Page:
Lots of Wriggling Virgin Births

Via Nature:

Warren Booth, a molecular ecologist at the University of Tulsa in Oklahoma, now reports the first known case of wild facultative parthenogenesis, publishing the study today in Biology Letters1.

In work conducted while he was at North Carolina State University in Raleigh, Booth and his colleagues captured pregnant wild copperheads and cottonmouths, which gave birth in the lab. The researchers suspected that some of the snakes had reproduced without male input: in comparison with those born from sexual unions, says Booth, asexually reproduced snake litters typically have a large number of failures in development such as stillborn babies, and few viable males. When he saw that some of the snakes had delivered broods with these characteristics, “these litters were at the top of my agenda to genotype”, says Booth. [...]

“When I got the results of the DNA sequencer, I was floored,” he says. The genotyping compared the genetic make-up of the offspring with the populations from which the snakes were collected; the results indicated that the chance of a male contribution was “infinitesimally small”. Researchers had always believed that facultative parthenogenesis took place in the wild, Booth notes, but he and his colleagues were “stunned” at finally finding the evidence.

So we’ve seem positive evidence of parthenogenesis in sharks and poisonous snakes … is somebody trying to tell us something?

  • busterggi

    Yig is never given enough respect.

  • vasaroti

    Herpetariums have been around for decades. Hasn’t any other data on this topic been collected?

    My SWAG (scientific wild-assed guess) is that population density plays a big role in parthenogenesis. Too many adults of the species in the area, and birth rates often decline. Too few, and parthenogenesis may become a option. Interesting that you name two types of animal whose numbers have steeply declined in recent years.

    But let’s get another opinion.. I’ll bet there’s some pastor in OK who’s got insight into virgin births in snakes.

    • Mogg

      If you read a little more carefully you will see that this is the first observed case of WILD asexual reproduction. The reason they were looking for it in wild snakes is because it has been seen in captive snakes.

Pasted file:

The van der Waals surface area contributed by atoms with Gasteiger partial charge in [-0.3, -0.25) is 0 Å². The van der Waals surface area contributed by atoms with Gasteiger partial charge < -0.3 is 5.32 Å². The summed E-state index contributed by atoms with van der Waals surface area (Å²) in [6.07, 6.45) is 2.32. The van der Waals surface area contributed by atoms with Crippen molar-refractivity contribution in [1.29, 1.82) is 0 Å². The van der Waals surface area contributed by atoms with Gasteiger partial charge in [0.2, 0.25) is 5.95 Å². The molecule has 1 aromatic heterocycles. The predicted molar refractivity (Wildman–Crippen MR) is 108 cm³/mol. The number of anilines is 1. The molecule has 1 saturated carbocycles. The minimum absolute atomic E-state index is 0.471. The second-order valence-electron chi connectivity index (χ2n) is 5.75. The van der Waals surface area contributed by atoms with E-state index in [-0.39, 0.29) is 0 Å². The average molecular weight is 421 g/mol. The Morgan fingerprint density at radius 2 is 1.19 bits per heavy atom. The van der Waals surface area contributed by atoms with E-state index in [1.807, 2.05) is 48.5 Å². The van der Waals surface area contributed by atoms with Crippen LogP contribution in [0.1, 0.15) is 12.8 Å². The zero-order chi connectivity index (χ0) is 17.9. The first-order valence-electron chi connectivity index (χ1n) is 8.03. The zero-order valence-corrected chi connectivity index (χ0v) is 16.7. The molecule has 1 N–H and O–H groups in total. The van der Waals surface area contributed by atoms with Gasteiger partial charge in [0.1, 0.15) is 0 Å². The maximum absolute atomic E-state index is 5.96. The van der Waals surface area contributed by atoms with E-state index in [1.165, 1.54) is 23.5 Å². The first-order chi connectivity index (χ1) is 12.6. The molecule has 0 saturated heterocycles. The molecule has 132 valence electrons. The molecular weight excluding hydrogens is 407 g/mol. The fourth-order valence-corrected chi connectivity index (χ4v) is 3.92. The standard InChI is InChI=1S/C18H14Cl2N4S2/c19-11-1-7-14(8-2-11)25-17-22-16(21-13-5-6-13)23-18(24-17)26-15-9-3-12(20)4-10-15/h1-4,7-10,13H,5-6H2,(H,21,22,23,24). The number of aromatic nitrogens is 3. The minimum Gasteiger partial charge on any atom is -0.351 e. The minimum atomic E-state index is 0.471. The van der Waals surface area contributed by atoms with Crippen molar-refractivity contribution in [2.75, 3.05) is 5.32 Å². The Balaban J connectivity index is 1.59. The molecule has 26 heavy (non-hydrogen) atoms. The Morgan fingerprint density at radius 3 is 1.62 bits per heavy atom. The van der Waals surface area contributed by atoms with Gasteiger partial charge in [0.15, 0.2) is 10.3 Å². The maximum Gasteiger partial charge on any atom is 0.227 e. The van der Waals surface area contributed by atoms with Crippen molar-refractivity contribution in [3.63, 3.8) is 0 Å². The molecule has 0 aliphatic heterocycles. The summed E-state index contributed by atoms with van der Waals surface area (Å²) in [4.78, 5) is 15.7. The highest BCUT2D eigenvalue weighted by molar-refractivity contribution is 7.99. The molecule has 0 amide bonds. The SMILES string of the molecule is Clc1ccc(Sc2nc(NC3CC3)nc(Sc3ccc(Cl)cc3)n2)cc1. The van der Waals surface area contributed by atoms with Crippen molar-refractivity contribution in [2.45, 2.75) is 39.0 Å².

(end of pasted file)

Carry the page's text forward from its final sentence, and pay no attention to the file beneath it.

• vasaroti

        And where do the critters in herpetariums come from? Captured from the wild, just like the virgin-birthers in Raleigh, yes?

        • Mogg

          Yes. But this particular phenomenon has not been verified before in snakes which were already pregnant when caught. It may have happened, but those who caught the snakes were not looking for it and so presumably any pregnant snake previously caught was assumed to have become pregnant via normal mating.

  • Gordon

    Could it be that Jesus is being reborn as a snake?

  • Sue Blue

    I find it absolutely hilarious that the animal “cursed” by god in the bible and reviled by fundamentalists as the incarnation of Satan actually CAN give birth the way they claim a human woman gave birth to Christ. Could there be any more deliciously ironic refutation of the bible story?

  • pagansister

    Was Mary a snake in a previous life? That could explain the virgin birth thing.

  • Beau Quilter

    RE: “is somebody trying to tell us something?”

    But what is “he” saying? Our Lord and Savior had a virgin birth or Lesbians deserve a the procreative right to marry?

    • Mogg

      I was thinking more along the lines of the deadliest, scariest animals can still multiply and get us even if we reduce the population down to one female, but sure, you can go all homophobic on us if you like.

      • Artor

        To quote Jeff Goldblum, “Life will find a way.”

      • Beau Quilter

        Homophobic? Did you actually read the comment?

      • Beau Quilter

        My comment can hardly be taken as homophobic (homofilic, perhaps); but you, on the other hand, seem to be Ophidiophobic.